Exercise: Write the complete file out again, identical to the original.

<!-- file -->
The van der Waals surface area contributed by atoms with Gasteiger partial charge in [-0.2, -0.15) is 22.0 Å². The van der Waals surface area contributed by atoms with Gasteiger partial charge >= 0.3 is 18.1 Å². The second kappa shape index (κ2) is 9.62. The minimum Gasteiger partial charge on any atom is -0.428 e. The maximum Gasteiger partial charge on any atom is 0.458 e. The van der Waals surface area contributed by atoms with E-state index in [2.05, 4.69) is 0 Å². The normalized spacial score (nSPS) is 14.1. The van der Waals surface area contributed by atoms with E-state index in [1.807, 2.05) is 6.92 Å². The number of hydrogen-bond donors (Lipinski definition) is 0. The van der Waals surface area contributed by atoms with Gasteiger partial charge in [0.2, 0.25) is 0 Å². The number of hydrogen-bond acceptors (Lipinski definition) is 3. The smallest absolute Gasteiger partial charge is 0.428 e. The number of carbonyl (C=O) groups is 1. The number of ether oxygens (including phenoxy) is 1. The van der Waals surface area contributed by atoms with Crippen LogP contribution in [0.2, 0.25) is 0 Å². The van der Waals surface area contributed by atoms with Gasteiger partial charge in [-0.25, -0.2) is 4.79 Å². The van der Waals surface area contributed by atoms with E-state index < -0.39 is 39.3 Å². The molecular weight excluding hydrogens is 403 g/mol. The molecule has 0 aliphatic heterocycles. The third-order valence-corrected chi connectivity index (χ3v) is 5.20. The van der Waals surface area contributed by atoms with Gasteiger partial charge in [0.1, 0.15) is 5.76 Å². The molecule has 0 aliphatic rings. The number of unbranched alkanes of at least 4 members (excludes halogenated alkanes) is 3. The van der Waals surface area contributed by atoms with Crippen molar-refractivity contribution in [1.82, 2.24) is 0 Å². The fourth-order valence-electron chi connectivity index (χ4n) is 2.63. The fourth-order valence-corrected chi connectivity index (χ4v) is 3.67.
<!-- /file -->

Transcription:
The van der Waals surface area contributed by atoms with Gasteiger partial charge in [-0.2, -0.15) is 22.0 Å². The van der Waals surface area contributed by atoms with Gasteiger partial charge >= 0.3 is 18.1 Å². The second kappa shape index (κ2) is 9.62. The minimum Gasteiger partial charge on any atom is -0.428 e. The maximum Gasteiger partial charge on any atom is 0.458 e. The van der Waals surface area contributed by atoms with E-state index in [2.05, 4.69) is 0 Å². The normalized spacial score (nSPS) is 14.1. The van der Waals surface area contributed by atoms with E-state index in [1.807, 2.05) is 6.92 Å². The number of hydrogen-bond donors (Lipinski definition) is 0. The van der Waals surface area contributed by atoms with Gasteiger partial charge in [0.2, 0.25) is 0 Å². The number of hydrogen-bond acceptors (Lipinski definition) is 3. The smallest absolute Gasteiger partial charge is 0.428 e. The number of carbonyl (C=O) groups is 1. The number of ether oxygens (including phenoxy) is 1. The van der Waals surface area contributed by atoms with Crippen LogP contribution in [0.2, 0.25) is 0 Å². The van der Waals surface area contributed by atoms with Gasteiger partial charge in [-0.25, -0.2) is 4.79 Å². The van der Waals surface area contributed by atoms with E-state index < -0.39 is 39.3 Å². The molecular weight excluding hydrogens is 403 g/mol. The molecule has 0 aliphatic heterocycles. The third-order valence-corrected chi connectivity index (χ3v) is 5.20. The van der Waals surface area contributed by atoms with Gasteiger partial charge in [0.1, 0.15) is 5.76 Å². The molecule has 0 aliphatic rings. The number of unbranched alkanes of at least 4 members (excludes halogenated alkanes) is 3. The van der Waals surface area contributed by atoms with Crippen molar-refractivity contribution in [1.82, 2.24) is 0 Å². The fourth-order valence-electron chi connectivity index (χ4n) is 2.63. The fourth-order valence-corrected chi connectivity index (χ4v) is 3.67.